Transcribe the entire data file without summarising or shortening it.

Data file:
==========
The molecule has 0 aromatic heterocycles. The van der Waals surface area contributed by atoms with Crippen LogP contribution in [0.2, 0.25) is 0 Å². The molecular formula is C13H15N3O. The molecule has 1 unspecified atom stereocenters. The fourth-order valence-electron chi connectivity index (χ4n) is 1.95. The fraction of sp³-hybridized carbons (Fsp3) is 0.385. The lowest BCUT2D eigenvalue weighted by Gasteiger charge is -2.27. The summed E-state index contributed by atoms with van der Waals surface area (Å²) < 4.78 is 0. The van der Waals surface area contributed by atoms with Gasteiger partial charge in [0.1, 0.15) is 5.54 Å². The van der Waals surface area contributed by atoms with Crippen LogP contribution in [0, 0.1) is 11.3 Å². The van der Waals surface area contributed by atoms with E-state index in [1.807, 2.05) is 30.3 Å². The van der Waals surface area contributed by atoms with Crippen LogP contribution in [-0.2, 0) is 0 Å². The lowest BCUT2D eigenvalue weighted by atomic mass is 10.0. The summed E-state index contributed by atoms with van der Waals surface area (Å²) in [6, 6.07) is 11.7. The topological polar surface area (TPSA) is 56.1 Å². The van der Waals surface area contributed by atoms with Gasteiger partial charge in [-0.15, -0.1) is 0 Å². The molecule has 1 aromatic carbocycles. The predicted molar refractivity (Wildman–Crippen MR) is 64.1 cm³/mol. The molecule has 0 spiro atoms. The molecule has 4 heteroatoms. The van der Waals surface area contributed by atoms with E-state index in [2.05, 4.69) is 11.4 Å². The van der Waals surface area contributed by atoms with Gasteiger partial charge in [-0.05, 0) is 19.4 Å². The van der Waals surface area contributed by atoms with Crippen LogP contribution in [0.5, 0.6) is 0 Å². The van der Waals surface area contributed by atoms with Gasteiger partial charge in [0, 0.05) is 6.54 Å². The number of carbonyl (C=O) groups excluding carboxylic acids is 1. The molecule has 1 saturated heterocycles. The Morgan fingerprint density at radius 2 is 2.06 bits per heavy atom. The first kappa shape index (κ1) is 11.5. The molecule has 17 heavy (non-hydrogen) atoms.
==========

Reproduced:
The molecule has 0 aromatic heterocycles. The van der Waals surface area contributed by atoms with Crippen LogP contribution in [0.2, 0.25) is 0 Å². The molecular formula is C13H15N3O. The molecule has 1 unspecified atom stereocenters. The fourth-order valence-electron chi connectivity index (χ4n) is 1.95. The fraction of sp³-hybridized carbons (Fsp3) is 0.385. The lowest BCUT2D eigenvalue weighted by Gasteiger charge is -2.27. The summed E-state index contributed by atoms with van der Waals surface area (Å²) < 4.78 is 0. The van der Waals surface area contributed by atoms with Gasteiger partial charge in [0.1, 0.15) is 5.54 Å². The van der Waals surface area contributed by atoms with Crippen LogP contribution in [0, 0.1) is 11.3 Å². The van der Waals surface area contributed by atoms with E-state index in [1.807, 2.05) is 30.3 Å². The van der Waals surface area contributed by atoms with Crippen LogP contribution in [-0.2, 0) is 0 Å². The lowest BCUT2D eigenvalue weighted by atomic mass is 10.0. The summed E-state index contributed by atoms with van der Waals surface area (Å²) in [6, 6.07) is 11.7. The topological polar surface area (TPSA) is 56.1 Å². The van der Waals surface area contributed by atoms with Gasteiger partial charge in [-0.15, -0.1) is 0 Å². The molecule has 1 aromatic carbocycles. The predicted molar refractivity (Wildman–Crippen MR) is 64.1 cm³/mol. The molecule has 0 spiro atoms. The molecule has 4 heteroatoms. The van der Waals surface area contributed by atoms with E-state index in [2.05, 4.69) is 11.4 Å². The van der Waals surface area contributed by atoms with Gasteiger partial charge in [-0.05, 0) is 19.4 Å². The van der Waals surface area contributed by atoms with Crippen LogP contribution in [0.5, 0.6) is 0 Å². The van der Waals surface area contributed by atoms with Gasteiger partial charge in [0, 0.05) is 6.54 Å². The number of carbonyl (C=O) groups excluding carboxylic acids is 1. The molecule has 1 saturated heterocycles. The Morgan fingerprint density at radius 2 is 2.06 bits per heavy atom. The first kappa shape index (κ1) is 11.5. The molecule has 17 heavy (non-hydrogen) atoms.